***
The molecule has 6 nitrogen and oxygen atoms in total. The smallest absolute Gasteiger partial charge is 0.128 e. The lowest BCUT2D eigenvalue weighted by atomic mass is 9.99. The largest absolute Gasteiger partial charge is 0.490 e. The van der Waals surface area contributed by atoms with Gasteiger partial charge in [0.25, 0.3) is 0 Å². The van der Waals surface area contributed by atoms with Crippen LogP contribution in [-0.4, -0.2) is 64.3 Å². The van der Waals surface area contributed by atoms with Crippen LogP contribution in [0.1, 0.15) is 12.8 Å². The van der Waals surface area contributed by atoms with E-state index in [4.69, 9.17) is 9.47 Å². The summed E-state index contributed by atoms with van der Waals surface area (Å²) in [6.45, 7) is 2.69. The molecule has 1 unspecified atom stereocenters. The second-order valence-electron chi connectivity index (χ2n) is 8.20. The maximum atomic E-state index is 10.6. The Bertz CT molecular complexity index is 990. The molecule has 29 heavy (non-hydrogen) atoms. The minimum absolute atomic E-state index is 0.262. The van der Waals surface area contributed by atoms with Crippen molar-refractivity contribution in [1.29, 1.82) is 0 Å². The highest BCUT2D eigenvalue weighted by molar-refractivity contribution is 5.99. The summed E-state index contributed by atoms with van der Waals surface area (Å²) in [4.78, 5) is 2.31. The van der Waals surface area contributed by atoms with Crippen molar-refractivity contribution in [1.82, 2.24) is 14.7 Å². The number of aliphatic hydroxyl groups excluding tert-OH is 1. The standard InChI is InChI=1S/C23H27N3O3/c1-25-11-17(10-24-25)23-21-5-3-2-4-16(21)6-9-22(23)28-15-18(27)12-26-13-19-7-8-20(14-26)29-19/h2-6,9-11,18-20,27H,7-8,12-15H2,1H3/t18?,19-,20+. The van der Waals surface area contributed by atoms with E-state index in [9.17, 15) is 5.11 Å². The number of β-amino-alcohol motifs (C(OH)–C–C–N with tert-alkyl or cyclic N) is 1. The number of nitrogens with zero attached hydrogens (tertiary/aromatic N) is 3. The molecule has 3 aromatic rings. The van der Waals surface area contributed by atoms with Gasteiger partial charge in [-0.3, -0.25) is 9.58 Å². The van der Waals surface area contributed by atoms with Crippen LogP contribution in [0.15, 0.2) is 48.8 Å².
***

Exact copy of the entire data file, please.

The molecule has 6 nitrogen and oxygen atoms in total. The smallest absolute Gasteiger partial charge is 0.128 e. The lowest BCUT2D eigenvalue weighted by atomic mass is 9.99. The largest absolute Gasteiger partial charge is 0.490 e. The van der Waals surface area contributed by atoms with Gasteiger partial charge in [0.25, 0.3) is 0 Å². The van der Waals surface area contributed by atoms with Crippen LogP contribution in [-0.4, -0.2) is 64.3 Å². The van der Waals surface area contributed by atoms with Crippen LogP contribution in [0.1, 0.15) is 12.8 Å². The van der Waals surface area contributed by atoms with E-state index in [4.69, 9.17) is 9.47 Å². The summed E-state index contributed by atoms with van der Waals surface area (Å²) in [6.45, 7) is 2.69. The molecule has 1 unspecified atom stereocenters. The second-order valence-electron chi connectivity index (χ2n) is 8.20. The maximum atomic E-state index is 10.6. The Bertz CT molecular complexity index is 990. The molecule has 29 heavy (non-hydrogen) atoms. The minimum absolute atomic E-state index is 0.262. The van der Waals surface area contributed by atoms with Crippen molar-refractivity contribution in [1.29, 1.82) is 0 Å². The highest BCUT2D eigenvalue weighted by molar-refractivity contribution is 5.99. The summed E-state index contributed by atoms with van der Waals surface area (Å²) in [4.78, 5) is 2.31. The van der Waals surface area contributed by atoms with Crippen molar-refractivity contribution in [1.82, 2.24) is 14.7 Å². The number of aliphatic hydroxyl groups excluding tert-OH is 1. The standard InChI is InChI=1S/C23H27N3O3/c1-25-11-17(10-24-25)23-21-5-3-2-4-16(21)6-9-22(23)28-15-18(27)12-26-13-19-7-8-20(14-26)29-19/h2-6,9-11,18-20,27H,7-8,12-15H2,1H3/t18?,19-,20+. The van der Waals surface area contributed by atoms with E-state index in [9.17, 15) is 5.11 Å². The number of β-amino-alcohol motifs (C(OH)–C–C–N with tert-alkyl or cyclic N) is 1. The number of nitrogens with zero attached hydrogens (tertiary/aromatic N) is 3. The molecule has 3 aromatic rings. The van der Waals surface area contributed by atoms with Gasteiger partial charge in [-0.3, -0.25) is 9.58 Å². The van der Waals surface area contributed by atoms with Crippen LogP contribution in [0.15, 0.2) is 48.8 Å².